TV Reviews: The Bear (2022)

Going home means different things to different people. Some never leave home; some count the days until they can leave, and never go back. For most everyone else, it means a kind of reconciliation between the past and the present, seeing how things have changed in our absence and how we have changed ourselves. Sometimes it means catching up and renewing old relationships, and sometimes it means picking up the pieces and figuring out how move on.

The Bear is many things. It represents the struggles of a makeshift family, an inside look at a blue-collar restaurant, and a love letter to a place and time in a great city, all at once. It is also very much a homecoming story, one where the prodigal son made a name for himself in the world only to be drawn home to prove himself again.

Let me say this up front. The Bear is very good television. It was released somewhat unceremoniously to FX on Hulu. I’m still not entirely sure how I started watching it. It may also be the best show of 2022 so far. It feels true to life, with characters that feel alive in a way I would most compare to something like Friday Night Lights. And while the two shows are quite different, it becomes very easy to empathize with the characters, to be emotionally invested in their lives and their futures.

This genuine quality is consistent in the other aspects of the show. I have it on good authority that the kitchen in The Beef represents restaurant work very well, for better or worse. It’s particularly relevant when one character questions how much time and effort and money goes into the restaurant. From the outside it appears to be an unhealthy obsession, but inside it is a way of life for these people.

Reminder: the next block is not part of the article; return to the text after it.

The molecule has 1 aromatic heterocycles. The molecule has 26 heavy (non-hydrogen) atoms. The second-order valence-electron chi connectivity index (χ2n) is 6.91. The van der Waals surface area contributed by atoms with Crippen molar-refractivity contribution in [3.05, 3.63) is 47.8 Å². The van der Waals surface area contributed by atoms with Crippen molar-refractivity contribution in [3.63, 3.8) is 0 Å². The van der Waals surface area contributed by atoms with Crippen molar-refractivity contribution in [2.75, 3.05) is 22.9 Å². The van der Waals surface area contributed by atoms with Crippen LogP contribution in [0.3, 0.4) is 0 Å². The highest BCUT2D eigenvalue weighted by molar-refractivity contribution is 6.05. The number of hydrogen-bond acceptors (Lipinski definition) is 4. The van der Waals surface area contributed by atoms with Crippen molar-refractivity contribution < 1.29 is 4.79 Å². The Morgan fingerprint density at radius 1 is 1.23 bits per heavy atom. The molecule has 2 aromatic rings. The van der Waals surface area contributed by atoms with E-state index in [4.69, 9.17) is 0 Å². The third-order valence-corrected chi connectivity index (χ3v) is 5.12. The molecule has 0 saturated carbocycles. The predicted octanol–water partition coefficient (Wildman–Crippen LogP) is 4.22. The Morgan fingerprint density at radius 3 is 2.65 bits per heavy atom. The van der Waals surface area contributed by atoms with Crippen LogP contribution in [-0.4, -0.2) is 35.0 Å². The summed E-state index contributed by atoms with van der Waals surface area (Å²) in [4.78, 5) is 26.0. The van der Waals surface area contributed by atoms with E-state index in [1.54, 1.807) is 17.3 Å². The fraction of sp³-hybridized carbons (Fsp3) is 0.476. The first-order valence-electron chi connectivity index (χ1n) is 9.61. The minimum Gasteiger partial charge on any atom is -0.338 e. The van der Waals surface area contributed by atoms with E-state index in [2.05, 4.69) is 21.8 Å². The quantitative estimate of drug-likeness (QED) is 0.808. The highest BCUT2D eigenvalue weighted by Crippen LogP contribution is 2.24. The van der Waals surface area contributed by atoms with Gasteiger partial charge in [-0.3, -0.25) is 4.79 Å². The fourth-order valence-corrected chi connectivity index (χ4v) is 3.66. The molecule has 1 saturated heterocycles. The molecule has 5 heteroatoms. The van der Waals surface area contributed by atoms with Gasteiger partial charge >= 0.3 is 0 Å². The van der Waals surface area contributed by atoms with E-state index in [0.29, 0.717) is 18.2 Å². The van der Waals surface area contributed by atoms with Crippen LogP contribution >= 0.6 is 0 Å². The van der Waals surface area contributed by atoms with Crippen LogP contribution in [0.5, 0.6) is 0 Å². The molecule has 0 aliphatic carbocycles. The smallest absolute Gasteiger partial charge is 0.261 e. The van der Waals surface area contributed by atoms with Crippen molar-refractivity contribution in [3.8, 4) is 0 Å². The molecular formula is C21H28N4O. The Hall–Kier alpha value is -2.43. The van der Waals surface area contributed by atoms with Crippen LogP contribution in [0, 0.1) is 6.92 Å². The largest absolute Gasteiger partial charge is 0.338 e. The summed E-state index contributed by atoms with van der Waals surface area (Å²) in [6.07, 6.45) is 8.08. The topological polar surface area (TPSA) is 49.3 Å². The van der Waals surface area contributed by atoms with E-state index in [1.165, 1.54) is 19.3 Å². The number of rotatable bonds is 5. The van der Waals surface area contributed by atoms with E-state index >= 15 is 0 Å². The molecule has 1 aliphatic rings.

It is not always easy to watch. There is a constant difference of opinions on the direction of the restaurant and how to best run it. A sign in the restaurant says “it might be 2020 outside but it’s still 1987 inside”, and for some, that sign is absolute truth. There is a constant conflict between what the restaurant was, and what it aspires to be. Beyond that, it remains a challenging environment, regardless of philosophy. The kitchen is demanding and not always forgiving. The stress is palpable and inescapable.

The transparency and honesty that makes the show difficult to watch is also a genuine strength. It allows us to know the characters through their actions, and by letting us see who they are through their work and their lives. Nearly everyone here is at a crossroads, with Carmy picking up the pieces of his brother’s life while trying to change the culture at the restaurant. The others are looking for their place in life, some of whom want to embrace the new culture, some of whom view it as a threat to their sense of self.

All of this should present the show as serious, and it is. But The Bear is not without love, or a sense of humor. There are some very funny moments in the show; there may only be one episode where I failed to laugh multiple times. The characters themselves might be defined by a sense of belonging, but they are not merely vehicles for conflict. While the show succeeds in many regards, its treatment of its characters may be its greatest strength.

Overall I can recommend The Bear with very few reservations. When I started watching it, there were some other shows vying for my attention, some good ones at that (Reservoir Dogs, Abbott Elementary, bonus episodes of Netflix’s The Sandman). But I ended up watching The Bear for a second time, which may be the best endorsement I can give the show.